Sunday, December 30, 2012

California Air Resources Board Quarterly Auction 1

The California Air Resources Board (ARB) held its first auction of greenhouse gas allowances (GHG) on November 14, 2012. The auction included a Current Auction of 2013 vintage allowances and an Advance Auction of 2015 vintage allowances. Below are key data and information on the results of the auction.
All 23.1 million allowances sold in California's first cap and trade auction.
California Air Resources Board Chairman Mary D. Nichols stated "The auction was a success and an important milestone for California as a leader in the global clean tech market. By putting a price on carbon, we can break our unhealthy dependence on fossil fuels and move at full speed toward a clean energy future.  That means new jobs, cleaner water and air -- and a working model for other states, and the nation, to use as we gear up to fight climate change and make our economy more competitive and resilient.”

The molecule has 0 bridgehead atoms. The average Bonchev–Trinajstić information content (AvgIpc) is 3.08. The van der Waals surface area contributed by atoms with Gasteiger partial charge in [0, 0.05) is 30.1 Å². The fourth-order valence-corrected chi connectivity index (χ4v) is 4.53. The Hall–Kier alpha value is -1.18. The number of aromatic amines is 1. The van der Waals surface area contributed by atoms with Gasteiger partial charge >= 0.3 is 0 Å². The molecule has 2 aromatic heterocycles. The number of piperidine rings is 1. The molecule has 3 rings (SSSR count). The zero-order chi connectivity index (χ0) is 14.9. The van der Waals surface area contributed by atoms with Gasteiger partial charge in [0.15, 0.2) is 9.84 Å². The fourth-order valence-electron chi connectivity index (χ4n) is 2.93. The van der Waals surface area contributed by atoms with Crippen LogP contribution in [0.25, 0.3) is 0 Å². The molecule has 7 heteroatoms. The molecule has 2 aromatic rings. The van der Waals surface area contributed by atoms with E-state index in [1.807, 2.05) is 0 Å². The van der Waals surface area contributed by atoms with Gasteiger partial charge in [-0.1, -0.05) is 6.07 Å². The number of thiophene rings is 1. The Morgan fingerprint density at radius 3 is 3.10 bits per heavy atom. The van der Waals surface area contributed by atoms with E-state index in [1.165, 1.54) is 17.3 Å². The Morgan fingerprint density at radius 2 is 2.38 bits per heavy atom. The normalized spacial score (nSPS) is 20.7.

On November 20, 2012 in the Silicon Valley Mercury News at Dana Hull notes:
There were three times as many bidders than buyers, a sign that the business community is taking the new carbon market seriously. A ton of carbon sold for $10.09 at the auction, just slightly above the $10 floor price established by regulators... More important, all of the 23.1 million permits offered at the auction to cover 2013 emissions were purchased, raising $233 million and calming fears that the market would be under-subscribed.  The money will be funneled to residential customers of the state's utilities to offset higher electricity rates that are expected to result from the shift to clean energy.